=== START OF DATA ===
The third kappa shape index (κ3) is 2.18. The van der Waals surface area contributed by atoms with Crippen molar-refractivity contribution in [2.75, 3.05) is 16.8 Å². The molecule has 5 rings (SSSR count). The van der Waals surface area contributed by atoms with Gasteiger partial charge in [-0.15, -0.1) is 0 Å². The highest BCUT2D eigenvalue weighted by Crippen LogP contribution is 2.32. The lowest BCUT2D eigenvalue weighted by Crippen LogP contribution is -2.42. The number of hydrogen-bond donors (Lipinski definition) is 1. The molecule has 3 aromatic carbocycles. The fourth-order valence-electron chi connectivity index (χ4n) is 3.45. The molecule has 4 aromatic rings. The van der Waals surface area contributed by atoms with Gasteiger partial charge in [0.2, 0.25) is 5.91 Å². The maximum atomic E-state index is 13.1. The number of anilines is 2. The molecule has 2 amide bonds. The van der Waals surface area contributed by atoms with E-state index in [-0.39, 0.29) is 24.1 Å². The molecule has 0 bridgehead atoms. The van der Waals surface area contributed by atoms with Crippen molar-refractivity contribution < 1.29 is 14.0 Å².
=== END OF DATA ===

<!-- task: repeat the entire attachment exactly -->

The third kappa shape index (κ3) is 2.18. The van der Waals surface area contributed by atoms with Crippen molar-refractivity contribution in [2.75, 3.05) is 16.8 Å². The molecule has 5 rings (SSSR count). The van der Waals surface area contributed by atoms with Gasteiger partial charge in [-0.15, -0.1) is 0 Å². The highest BCUT2D eigenvalue weighted by Crippen LogP contribution is 2.32. The lowest BCUT2D eigenvalue weighted by Crippen LogP contribution is -2.42. The number of hydrogen-bond donors (Lipinski definition) is 1. The molecule has 3 aromatic carbocycles. The fourth-order valence-electron chi connectivity index (χ4n) is 3.45. The molecule has 4 aromatic rings. The van der Waals surface area contributed by atoms with Gasteiger partial charge in [0.2, 0.25) is 5.91 Å². The maximum atomic E-state index is 13.1. The number of anilines is 2. The molecule has 2 amide bonds. The van der Waals surface area contributed by atoms with E-state index in [-0.39, 0.29) is 24.1 Å². The molecule has 0 bridgehead atoms. The van der Waals surface area contributed by atoms with Crippen molar-refractivity contribution < 1.29 is 14.0 Å².